Chelm before the Holocaust
The Jewish Community of Chełm until the Second World War
The city of Chełm lies by the banks of the Ochrza River, a tributary of the Bug, in eastern Poland, not far from Lublin. It seems that as early as the beginning of the 13th century, when Chełm was still under Ukrainian rule, a Jewish community had already established itself within the city. During the 14th century Chełm became part of the Kingdom of Poland. During the 16th century, the city experienced major growth and developments, notably in commerce and transportation. At this time, the Jewish community of Chełm was one of the largest and most important Jewish communities in the Kingdom of Poland. Jews filled central financial roles and were active in the economic development of the city; among other positions, they served as customs officials, as tax collectors for the civil authorities, and as money lenders for the various churches in the city – both for the Catholic Church and the Orthodox Church.
During the next few centuries military invasions and war brought a halt to the city’s development. In a series of pogroms targeting the Jewish residents of the city during the 17th century, among them the Khmelnitsky Pogrom, the Jewish community in the city was severely harmed. However, the community recovered rapidly. They returned to full financial activity and representatives from Chełm were active in the Council of Four Lands – the organization of Polish Jews at this time.
When Poland was partitioned, at the end of the 18th century, Chełm became part of Austria for a number of years. Yet for most of the 19th century the city was under the control of the Czarist Russia. The city continued to develop, but due to Polish rebellions, the Russian authorities employed repressive measures to control the Polish residents of the city, thereby destabilizing the economy. There was a rise in antisemitism during this period.
After the First World War, with the creation of an independent Polish state, Chełm was again included within the boundaries of Poland. During the early interwar years the city enjoyed rapid development – notably in building and industry. Yet this upward trend was cut short by the international financial crisis of the 1930s.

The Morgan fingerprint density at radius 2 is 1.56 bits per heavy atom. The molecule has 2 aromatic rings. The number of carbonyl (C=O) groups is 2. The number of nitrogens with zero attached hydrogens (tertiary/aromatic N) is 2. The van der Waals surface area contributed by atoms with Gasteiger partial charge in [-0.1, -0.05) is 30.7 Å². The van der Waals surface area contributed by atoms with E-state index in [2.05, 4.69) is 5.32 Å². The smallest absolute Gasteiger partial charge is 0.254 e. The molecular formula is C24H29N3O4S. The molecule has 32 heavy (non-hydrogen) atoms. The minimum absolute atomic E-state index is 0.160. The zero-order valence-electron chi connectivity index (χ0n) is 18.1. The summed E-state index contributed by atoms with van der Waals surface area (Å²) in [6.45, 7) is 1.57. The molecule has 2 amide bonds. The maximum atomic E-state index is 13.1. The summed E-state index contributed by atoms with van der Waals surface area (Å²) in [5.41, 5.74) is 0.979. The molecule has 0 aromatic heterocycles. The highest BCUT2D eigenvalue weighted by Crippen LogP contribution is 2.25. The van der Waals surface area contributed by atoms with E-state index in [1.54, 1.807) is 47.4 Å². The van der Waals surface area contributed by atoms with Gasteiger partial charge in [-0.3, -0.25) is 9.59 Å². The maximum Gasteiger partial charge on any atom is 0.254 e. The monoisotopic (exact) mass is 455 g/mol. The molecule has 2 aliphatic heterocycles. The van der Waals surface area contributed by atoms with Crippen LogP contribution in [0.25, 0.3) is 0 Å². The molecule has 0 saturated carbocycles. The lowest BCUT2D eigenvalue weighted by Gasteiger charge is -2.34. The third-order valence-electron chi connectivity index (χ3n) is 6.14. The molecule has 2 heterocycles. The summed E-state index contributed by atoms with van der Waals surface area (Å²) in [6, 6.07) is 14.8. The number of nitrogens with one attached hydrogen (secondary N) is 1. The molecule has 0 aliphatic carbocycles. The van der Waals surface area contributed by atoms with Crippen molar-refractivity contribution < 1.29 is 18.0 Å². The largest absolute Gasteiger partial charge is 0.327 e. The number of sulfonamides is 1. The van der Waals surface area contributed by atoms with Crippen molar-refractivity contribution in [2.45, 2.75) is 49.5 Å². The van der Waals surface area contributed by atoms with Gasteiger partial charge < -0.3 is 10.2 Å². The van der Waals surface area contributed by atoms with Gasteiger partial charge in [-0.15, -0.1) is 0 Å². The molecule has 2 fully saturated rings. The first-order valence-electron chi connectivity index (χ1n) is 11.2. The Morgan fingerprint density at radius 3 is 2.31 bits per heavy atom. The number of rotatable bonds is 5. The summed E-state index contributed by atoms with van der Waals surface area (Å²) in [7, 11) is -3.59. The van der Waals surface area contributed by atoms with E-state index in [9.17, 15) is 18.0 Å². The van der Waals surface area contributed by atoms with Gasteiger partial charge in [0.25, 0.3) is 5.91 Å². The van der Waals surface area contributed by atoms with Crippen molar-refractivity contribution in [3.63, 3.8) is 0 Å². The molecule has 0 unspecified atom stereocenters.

The Jews of Chełm earned their living from industry and trade. Many of them bought and sold farm animals, others traded in pelts and hides, many other Jews worked as tanners. In addition, the city was home to a number of Jewish owned printing presses.
Three Jewish banks operated in Chełm, although one of them operated only very briefly before going out of business. A trade bank catered mostly to the affluent Jews, while the Jewish Volksbank (People’s Bank) operated as a cooperative bank until the Second World War. The Volksbank provided loans at low interest rates for small merchants and manufacturers, thereby helping many of them survive the great financial crisis of the 1930s.
On the eve of the Second World War, the civil authorities in Chełm were planning a renovation of the city’s streets, particularly the main street. This street contained many shops owned by Jews, and was use as meeting place both by the Jewish youth in Chełm and by the antisemites of the city. The municipality began implementing its renovation plan, thereby deflecting trade from the Jewish businesses. Jewish institutions whose offices were located on the street were also severely disadvantaged – among them the offices of the Jewish community, the offices of several Jewish newspapers, the Jewish Culture House, the office of the Jewish Trade Union, and a number of chapterhouses belonging to various Jewish parties. The renovation works were cut short by the outbreak of the Second World War.
In 1939 Chełm had 15,000 Jewish residents, nearly half of the total population of the city.